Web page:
Current Thoracic Surgery 2023 , Vol 8 , Num 2
Analysis of erroneous appointments from the thoracic surgery outpatient clinic of a training hospital
Ekin Zorlu1,Önder Kavurmacı1
1Department of Thoracic Surgery, University of Health Sciences, Bozyaka Izmir Education and Research Hospital, Izmir, Turkey DOI : 10.26663/cts.2023.0016


Background: Applications of patients to the outpatient clinics of health institutions are not subject to any control and are left to the patient’s choice. System is confused by patients, especially in close specialties, and patients make appointments from the outpatient clinic, which is unrelated to their complaints. Likewise, a group of patients does not come to arbitrary appointments. Making an erroneous appointment or failing to attend an appointment causes a serious loss of time for physicians and other patients. Appointments from an outpatient clinic not related to the disease. In our study, the data of patients who made an incorrect appointment from our outpatient clinic in the last one year and did not come to their appointment were analyzed retrospectively.

Materials and Methods: The data of patients who made an incorrect appointment from our outpatient clinic and did not come to their appointments within a year using central physician appointment system were analyzed retrospectively.

Results: Of 1482 patients who made an appointment through the central physician appointment system, 278 (18.8%) did not come to their appointment. 128 (8.6%) patients had an incorrect appointment.

Conclusions: Organizing outpatient clinic appointments through the central system aims to enable patients to reach the service more easily and to benefit from the outpatient clinic service at a time convenient for them. It is a common situation that patients do not come to their appointments or make an incorrect appointment, causing unnecessary loss of workforce and the inability of other patients who request outpatient services to get an appointment.


Outpatient healthcare constitutes an integral part of diagnostic and therapeutic services provided to ambulatory patients, and the service procedures and principles for such units are specified in regulations [1-3]. In recent years, the central physician appointment system (CPAS; in Turkish: MHRS) has been (established and used to provide easier outpatient care access, prevent queues at the hospital, ensure better examinations, and other similar purposes [3]. Although this system has many advantages, it has also demonstrated various disadvantages, such as no-show to appointments or erroneous selection of appointments for clinics that are unrelated with the disease or complaint. Many of these disadvantages are clinicspecific. For instance, it is a known fact that patients with breast-related diseases make appointments with thoracic surgery clinics rather than general surgery clinics.

In our study, thoracic surgery outpatient clinic appointments were reviewed retrospectively. Patients who scheduled incorrect appointments, patients who missed their appointments, and the demographic data of these patients were examined. Our aim was to ascertain information about the possible causes of problems in the current appointment system and to procure solutions to these problems. In addition, we also discussed potential measures that could be taken to solve such problems.


Approval 2022 / 92 was obtained from our hospital ethics committee for the study. The data of patients who made an appointment with the thoracic surgery outpatient clinic through CPAS between January 1, 2021 and December 31, 2021 were analyzed retrospectively. Patients who applied to our outpatient clinic with a complaint related to a clinic than thoracic surgery were grouped as patients with incorrect appointments (PWIA). The study did not include follow-up appointments of patients who were previously evaluated, underwent surgery, or followed up by our clinic. Records of outpatient consultations, patients without an appointment, and patients scheduled for elective surgery were also not included. Demographic data such as age, sex, appointment time and the presenting complaints of the patients were recorded daily. At the end of each outpatient service day, all outpatient records were examined and recorded. Data were presented as percentages and mean.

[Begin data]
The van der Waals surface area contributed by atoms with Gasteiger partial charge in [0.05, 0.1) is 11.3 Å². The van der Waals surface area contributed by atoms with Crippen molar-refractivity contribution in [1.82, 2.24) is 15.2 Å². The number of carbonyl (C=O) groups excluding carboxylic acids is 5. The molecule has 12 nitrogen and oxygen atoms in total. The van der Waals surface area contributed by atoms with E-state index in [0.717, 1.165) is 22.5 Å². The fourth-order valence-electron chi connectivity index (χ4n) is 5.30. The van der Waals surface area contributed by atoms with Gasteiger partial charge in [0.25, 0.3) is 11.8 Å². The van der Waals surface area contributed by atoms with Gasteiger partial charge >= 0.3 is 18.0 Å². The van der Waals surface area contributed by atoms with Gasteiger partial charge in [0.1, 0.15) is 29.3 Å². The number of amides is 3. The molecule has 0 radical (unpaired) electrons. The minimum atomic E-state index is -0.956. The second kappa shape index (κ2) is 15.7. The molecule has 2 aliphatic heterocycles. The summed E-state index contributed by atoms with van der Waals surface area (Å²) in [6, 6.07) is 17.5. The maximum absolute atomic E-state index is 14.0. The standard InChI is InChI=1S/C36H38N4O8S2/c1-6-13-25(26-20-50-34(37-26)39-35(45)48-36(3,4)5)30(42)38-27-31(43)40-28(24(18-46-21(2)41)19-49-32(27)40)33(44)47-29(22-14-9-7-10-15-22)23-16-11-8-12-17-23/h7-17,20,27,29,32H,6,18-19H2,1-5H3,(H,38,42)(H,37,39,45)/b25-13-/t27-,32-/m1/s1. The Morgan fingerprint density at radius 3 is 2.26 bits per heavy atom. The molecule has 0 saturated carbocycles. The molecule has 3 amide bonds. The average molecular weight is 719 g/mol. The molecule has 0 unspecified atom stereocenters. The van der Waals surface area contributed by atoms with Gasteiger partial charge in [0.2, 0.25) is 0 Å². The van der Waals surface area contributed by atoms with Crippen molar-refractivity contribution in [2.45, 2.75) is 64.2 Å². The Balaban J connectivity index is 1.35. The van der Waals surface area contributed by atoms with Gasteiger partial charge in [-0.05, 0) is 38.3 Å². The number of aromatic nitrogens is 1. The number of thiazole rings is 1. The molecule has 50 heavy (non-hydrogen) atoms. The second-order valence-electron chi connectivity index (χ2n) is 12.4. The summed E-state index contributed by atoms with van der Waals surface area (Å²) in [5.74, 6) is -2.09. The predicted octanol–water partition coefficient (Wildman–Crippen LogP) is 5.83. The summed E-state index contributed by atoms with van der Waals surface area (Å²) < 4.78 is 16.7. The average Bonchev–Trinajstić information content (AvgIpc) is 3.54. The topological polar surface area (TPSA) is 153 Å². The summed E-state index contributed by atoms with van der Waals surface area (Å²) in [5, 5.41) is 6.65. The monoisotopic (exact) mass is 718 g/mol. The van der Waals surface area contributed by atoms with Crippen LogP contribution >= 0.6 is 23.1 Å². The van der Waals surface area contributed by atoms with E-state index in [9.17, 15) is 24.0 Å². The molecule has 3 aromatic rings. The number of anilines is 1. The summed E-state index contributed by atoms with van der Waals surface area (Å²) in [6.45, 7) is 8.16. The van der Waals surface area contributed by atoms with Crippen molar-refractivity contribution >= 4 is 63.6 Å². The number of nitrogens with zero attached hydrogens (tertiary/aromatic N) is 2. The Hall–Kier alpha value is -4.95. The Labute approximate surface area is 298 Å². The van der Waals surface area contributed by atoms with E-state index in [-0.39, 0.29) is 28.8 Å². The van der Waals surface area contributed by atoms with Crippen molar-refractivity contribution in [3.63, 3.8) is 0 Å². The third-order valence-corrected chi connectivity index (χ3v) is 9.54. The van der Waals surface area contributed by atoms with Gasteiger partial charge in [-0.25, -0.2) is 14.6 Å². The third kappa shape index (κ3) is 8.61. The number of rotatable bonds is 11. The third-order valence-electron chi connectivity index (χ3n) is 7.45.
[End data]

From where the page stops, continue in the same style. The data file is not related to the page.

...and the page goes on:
Among the 1482 patients who made an appointment via CPAS during the study period, 278 (18.8%) missed their scheduled appointment. Of these 278 patients, 166 (59.7%) were female and 112 (40.3%) were male, with a mean age of 41.5 ± 8.5 (range: 18-81) years for females and 44.1 ± 4.2 (range: 18-81) for males. With regard to scheduled appointment time, 175 (62.9%) patients missed morning appointments and 103 (37.1%) missed afternoon appointments. The patients most frequently missed the 09:00 and 11:00 appointments (20 patients each, 11.4%) in the morning, and the 15:50 (16 patients, 15.5%) and 14:00 (13 patients, 12.6%) appointments in the afternoon.

It was determined that 128 (8.6%) of the patients applied to our outpatient clinic with a complaint concerning a clinic other than thoracic surgery. Of these patients, 91 (71.1%) were female and 37 (28.9%) were male, with a mean age of 41.4 ± 15.5 (range: 16-80) for females and 49.2 ± 19.5 (range: 23-84) for males. Seventy-seven of these patients (55.5%) reported that they had mistakenly made an appointment with the thoracic surgery outpatient clinic instead of the chest diseases outpatient clinic. Twenty-eight of these patients (36.4%) made appointments for asthma, 23 (29.8%) for coronavirus disease-2019, 10 (12.9%) for chronic obstructive pulmonary disease (COPD), and 4 (5.2%) for other reasons such as pre-employment examination.

Thirty-eight (29.7%) of the patients with incorrect appointments made an appointment with thoracic surgery instead of general surgery. Thirty-seven (97.4%) of these patients were female and the most common complaints were palpable breast mass in 10 (26.3%) patients and breast pain in 10 (26.3%) patients. Other female patients also presented with breast complaints such as discharge (6 patients, 15.8%). The complaint of the only male patient who mistakenly applied to our clinic instead of general surgery was inguinal hernia.